Nineteen Seventy-four: The Red Riding Quartet, Book One

Front Cover
Knopf Doubleday Publishing Group, Mar 16, 2010 - Fiction - 300 pages
10 Reviews
The first installment of David Peace's electrifying Red Riding Quartet vividly brings to life a gritty, dangerous working class city tormented by a series of brutal murders. Nineteen Seventy-Four follows Eddie Dunford, the newly minted crime correspondent for the Yorkshire Post. His first story is about Clare Kemplay, a young girl recently found brutally murdered. While the police department and other crime reporters at the newspaper believe it's an isolated incident, Eddie finds a pattern between Clare's disappearance and those of other girls from a few years earlier. Despite his better judgment, and against the advice of others, he starts to dig deep. What he finds is a nightmare of corruption, violence, blackmail, and obsession that ultimately leads to a shocking, explosive conclusion.

From the Trade Paperback edition.

What people are saying - Write a review

User ratings

5 stars
4 stars
3 stars
2 stars
1 star

Review: Nineteen Seventy Four (Red Riding Quartet #1)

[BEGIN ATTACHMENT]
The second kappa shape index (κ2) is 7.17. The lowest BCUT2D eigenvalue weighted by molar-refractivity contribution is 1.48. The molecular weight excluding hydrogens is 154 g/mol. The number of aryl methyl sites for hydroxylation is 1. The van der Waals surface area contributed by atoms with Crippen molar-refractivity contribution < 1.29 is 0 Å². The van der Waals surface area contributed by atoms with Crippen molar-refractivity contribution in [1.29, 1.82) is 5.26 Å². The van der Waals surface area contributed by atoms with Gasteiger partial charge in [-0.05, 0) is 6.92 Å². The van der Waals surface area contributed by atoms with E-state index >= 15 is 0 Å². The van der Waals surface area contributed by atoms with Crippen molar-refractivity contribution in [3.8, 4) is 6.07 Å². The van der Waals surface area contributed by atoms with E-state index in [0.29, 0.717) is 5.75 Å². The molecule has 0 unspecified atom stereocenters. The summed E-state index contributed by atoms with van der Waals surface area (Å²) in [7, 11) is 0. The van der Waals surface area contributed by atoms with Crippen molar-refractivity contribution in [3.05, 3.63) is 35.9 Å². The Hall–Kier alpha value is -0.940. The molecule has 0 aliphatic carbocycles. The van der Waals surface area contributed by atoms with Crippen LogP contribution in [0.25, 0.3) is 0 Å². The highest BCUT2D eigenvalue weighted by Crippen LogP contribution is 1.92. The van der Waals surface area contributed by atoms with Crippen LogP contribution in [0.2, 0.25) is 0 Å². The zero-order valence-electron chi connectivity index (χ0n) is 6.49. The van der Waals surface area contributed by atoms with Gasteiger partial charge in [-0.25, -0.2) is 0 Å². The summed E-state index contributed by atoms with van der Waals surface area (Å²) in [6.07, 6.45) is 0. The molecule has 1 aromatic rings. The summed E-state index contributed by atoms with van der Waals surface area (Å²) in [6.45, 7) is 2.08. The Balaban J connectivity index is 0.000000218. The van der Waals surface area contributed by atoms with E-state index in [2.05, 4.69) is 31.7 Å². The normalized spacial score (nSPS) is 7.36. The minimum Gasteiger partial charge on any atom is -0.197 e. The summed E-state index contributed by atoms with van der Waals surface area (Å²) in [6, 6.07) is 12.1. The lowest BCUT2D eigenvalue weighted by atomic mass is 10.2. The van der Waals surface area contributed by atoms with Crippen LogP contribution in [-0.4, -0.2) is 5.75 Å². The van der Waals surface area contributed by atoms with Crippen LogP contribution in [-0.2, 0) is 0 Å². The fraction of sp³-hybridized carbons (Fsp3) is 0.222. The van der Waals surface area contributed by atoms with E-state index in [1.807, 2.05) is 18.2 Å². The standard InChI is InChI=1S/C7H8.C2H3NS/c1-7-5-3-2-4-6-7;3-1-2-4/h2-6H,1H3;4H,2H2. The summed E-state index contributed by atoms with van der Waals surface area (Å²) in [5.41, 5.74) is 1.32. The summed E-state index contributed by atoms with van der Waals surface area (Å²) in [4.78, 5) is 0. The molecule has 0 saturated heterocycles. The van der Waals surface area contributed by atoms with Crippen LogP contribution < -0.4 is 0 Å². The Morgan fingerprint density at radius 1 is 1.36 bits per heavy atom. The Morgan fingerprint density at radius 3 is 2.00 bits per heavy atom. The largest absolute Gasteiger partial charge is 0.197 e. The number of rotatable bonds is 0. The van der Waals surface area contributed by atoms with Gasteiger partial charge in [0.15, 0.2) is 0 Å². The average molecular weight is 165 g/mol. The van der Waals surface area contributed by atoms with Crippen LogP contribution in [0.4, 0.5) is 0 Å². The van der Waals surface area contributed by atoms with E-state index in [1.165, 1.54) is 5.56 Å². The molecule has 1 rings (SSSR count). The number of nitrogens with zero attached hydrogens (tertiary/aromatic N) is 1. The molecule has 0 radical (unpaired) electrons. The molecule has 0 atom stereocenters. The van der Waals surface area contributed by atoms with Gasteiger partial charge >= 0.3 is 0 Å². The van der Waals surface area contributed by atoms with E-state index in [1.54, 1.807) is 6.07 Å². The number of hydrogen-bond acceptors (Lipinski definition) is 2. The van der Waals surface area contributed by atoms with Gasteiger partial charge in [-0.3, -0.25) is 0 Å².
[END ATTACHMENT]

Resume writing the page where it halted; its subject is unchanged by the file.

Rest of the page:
User Review  - Alexandra - Goodreads

Well, thank heavens that was a quick read. I'm generally a fan of the gritty urban mysteries, and with its tough first-person narrative voice, this seemed like it would be a fun little trip into the ... Read full review

Review: Nineteen Seventy Four (Red Riding Quartet #1)

User Review  - Kirsten - Goodreads

I'm either stupid or this was poorly written, because I have literally no idea what happened in this book. I don't even know who the main character was, really - at one point he's a writer, and then ... Read full review

Selected pages


Section 1
Section 2
Section 3
Section 4
Section 5
Section 6
Section 7
Section 8
Section 9
Section 10
Section 11
Section 12
Section 13

Other editions - View all

Common terms and phrases

About the author (2010)

David Peace is the author of The Red Riding Quartet, GB84,The Damned Utd and Tokyo Year Zero. He was chosen as one of Granta's 2003 Best Young British Novelists, and has received the James Tait Black Memorial Prize, the German Crime Fiction Award, and the French Grand Prix de Roman Noir for Best Foreign Novel. Born and raised in Yorkshire, he has lived in Tokyo since 1994.

From the Trade Paperback edition.

Bibliographic information